Every plant cell typically has one or two copies of the entire collection of genes, termed the genome, in its DNA. Although all genes are present in a cell, which genes are active or switched on may vary. A gene may be on in some cells of a tissue and off in others, giving each gene a pattern of expression. We can see these patterns of expression by marking the proteins produced by specific genes with fluorescent proteins, as shown in these images of Arabidopsis buds (meristems), taken by Nathanael Prunet.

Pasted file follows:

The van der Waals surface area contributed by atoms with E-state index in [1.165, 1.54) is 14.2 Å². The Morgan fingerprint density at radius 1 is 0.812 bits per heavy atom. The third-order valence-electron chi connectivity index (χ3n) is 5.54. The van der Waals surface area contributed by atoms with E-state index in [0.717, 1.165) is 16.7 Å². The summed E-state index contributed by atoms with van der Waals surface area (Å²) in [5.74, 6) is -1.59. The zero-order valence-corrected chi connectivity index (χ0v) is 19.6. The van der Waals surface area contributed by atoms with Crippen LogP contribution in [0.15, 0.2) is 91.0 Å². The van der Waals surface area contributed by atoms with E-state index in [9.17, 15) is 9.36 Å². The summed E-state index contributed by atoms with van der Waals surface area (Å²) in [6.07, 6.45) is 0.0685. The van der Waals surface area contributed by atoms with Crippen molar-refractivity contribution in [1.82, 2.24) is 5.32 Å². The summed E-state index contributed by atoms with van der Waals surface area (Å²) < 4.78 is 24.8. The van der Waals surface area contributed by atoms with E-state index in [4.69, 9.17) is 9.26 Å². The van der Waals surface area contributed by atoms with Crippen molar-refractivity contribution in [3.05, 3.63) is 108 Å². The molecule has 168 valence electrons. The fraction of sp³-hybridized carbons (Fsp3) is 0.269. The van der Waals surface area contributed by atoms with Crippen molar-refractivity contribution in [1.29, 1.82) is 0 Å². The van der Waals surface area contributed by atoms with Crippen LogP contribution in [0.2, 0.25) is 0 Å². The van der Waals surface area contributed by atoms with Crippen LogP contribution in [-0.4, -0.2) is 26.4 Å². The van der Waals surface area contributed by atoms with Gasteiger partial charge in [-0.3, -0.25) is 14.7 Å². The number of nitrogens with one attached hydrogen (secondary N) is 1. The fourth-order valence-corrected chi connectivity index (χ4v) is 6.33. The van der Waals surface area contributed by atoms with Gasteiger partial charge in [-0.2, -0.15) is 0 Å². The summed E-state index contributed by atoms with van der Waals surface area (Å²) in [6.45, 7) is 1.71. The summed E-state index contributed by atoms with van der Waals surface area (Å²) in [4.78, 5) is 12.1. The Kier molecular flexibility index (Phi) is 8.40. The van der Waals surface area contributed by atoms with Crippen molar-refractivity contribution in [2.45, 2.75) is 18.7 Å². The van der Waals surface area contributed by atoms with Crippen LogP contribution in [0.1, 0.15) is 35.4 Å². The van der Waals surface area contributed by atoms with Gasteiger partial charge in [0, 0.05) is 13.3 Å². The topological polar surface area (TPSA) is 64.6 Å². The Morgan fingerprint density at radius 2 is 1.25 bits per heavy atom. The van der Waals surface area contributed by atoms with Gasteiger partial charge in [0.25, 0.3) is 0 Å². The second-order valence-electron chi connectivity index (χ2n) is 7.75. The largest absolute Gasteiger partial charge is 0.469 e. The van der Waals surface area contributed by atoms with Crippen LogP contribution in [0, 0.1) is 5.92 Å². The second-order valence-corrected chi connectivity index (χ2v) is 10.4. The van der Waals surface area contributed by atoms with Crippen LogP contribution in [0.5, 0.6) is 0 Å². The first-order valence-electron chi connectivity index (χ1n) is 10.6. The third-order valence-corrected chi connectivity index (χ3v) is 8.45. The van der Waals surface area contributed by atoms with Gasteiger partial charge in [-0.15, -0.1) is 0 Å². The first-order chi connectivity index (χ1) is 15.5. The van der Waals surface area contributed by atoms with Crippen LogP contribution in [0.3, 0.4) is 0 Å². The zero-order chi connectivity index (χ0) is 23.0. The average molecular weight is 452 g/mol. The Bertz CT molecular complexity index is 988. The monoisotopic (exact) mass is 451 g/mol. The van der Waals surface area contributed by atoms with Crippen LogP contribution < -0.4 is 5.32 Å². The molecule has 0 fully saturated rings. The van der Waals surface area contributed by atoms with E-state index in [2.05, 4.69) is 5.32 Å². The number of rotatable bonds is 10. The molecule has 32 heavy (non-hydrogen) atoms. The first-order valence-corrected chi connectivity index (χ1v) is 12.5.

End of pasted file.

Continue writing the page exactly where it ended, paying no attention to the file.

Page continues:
Images courtesy of Nathanael Prunet.
These patterns of gene expression are established in growing buds through gene interactions. When genes expressed in different regions influence cell properties and growth, they may create conflicts that lead to changes in shape, much as colouring in different regions of plastic, or sticking tape to one side of paper can lead to shape changes. It is through patterned gene activity introducing three types of conflict that plants are able to shape themselves.